Film

London Film Festival 2020: One Night in Miami Review

Regina King's masterful directorial debut delivers a soul-stirring film, encapsulating the full spectrum of Black lives through the eyes of its leaders.

“This is one strange fucking night” – never has a film found such an apt sentence to sum up Regina King’s masterful directorial debut One Night in Miami. Aldis Hodge’s Jim Brown delivers that remark with such a comedic, ‘state of the fact’ verve that it’s bound to bring out a dose of laughter from its audience. And yet, it is just one of many frank statements that sum up the film’s impressive magnitude.

Based on Kemp Powers’ 2013 stage play, One Night in Miami tells the fictional account of when Malcolm X (Kingsley Ben-Adir), Jim Brown, Sam Cooke (Leslie Odom Jr.) and Cassius Clay (Eli Goree) gathered for one extraordinary night. On the brink of change within their professional and personal lives, they discuss their friendship, life, and the state of the country on February 25th, 1964.

Some will look at its film adaptation of enclosed spaces as limitations – faults to mark down from the high-quality film it truly is. Truthfully, it is not. One Night in Miami shares the same synergy as Denzel Washington’s Fences – a film (also based on a stage play) which examines its dynamics where there is no room to hide or run. Imbued by this logic, One Night in Miami grips us with its enriched, intimate, and scene-stealing dialogue which King cultivates effortlessly as a microcosm debate on Blackness. To quote Hamilton, watching the legendary figures interact in ‘the room where it happens’ is the epitome of Black excellence.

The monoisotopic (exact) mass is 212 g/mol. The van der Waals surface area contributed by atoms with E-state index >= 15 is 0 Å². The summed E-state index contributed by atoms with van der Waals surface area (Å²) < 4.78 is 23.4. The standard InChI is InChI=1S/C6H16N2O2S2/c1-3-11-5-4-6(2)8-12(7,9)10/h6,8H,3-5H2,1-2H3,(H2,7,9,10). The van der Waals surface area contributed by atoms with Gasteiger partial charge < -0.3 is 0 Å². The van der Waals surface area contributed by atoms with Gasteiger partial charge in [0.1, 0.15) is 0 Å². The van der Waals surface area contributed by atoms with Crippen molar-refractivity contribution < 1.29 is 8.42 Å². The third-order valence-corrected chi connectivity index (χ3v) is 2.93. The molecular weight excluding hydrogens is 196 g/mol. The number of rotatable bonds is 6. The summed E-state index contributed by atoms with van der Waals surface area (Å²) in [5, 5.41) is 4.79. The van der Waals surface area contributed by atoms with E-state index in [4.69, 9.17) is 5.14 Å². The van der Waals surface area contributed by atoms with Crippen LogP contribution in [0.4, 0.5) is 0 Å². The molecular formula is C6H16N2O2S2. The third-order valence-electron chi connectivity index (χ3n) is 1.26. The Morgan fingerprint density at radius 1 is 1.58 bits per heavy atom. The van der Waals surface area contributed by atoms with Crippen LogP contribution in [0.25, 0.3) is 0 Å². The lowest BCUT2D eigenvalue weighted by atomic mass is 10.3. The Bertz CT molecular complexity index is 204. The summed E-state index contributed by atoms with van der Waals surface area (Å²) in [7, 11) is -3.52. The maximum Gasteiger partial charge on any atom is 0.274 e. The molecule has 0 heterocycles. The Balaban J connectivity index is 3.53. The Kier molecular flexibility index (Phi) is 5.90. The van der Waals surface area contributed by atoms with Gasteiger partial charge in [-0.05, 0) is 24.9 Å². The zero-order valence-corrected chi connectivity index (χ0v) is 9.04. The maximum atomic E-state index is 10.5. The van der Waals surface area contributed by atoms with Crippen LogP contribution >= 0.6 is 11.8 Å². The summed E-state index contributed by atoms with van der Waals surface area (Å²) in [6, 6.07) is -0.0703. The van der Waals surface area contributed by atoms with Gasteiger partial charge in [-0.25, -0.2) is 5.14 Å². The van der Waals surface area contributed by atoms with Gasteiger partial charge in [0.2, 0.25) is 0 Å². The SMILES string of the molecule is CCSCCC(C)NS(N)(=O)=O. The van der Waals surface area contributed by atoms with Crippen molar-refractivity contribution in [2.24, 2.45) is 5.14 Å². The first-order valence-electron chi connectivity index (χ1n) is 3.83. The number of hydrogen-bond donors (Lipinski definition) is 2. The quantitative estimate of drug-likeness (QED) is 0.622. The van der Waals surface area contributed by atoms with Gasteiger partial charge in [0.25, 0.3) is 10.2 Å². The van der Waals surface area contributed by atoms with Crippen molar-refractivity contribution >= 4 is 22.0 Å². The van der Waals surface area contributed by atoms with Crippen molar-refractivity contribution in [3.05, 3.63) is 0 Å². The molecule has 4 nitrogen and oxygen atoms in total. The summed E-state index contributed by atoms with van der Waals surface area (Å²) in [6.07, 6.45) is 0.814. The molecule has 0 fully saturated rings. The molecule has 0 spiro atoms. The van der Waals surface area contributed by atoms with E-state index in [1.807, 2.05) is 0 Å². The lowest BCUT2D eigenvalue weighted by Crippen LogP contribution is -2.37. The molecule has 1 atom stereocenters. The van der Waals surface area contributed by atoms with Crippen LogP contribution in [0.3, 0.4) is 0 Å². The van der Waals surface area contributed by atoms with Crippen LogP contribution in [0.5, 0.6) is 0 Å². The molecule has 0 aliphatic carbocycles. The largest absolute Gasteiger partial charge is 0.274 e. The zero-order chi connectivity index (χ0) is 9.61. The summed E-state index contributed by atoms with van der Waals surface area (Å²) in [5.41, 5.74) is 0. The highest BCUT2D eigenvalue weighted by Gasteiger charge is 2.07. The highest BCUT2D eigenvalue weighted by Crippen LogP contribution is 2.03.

There’s a tendency with films involving historical figures where they place their subjects on God-like pedestals. What tends to happen is that we idolise their significance, symbolism, and achievement, but equally lose sight of their humanity. Behind every touchdown, song, speech and punch, there is a personal struggle or prejudicial indignation. King highlights this well in its opening scenes; Cassius may have won the fight against Henry Cooper, but his lack of focus was a rare occasion where someone could give him a knockout blow. Sam sings to white audiences who don’t respect him back. Malcolm’s position in the Nation of Islam is under threat while Jim visits an old friend from the South (played by Beau Bridges), who reminds Jim of his place in the world despite his NFL success. King and Powers take every resonating opportunity within One Night in Miami to ground the exploits of their characters. The recreated iconic moments from history such as Cassius Clay beating Sonny Liston, or his famous underwater shoot, take on a different feel and texture knowing the lens is intricately personal. The last time we witnessed that level of grounded interpretation was in Ava DuVernay’s Selma.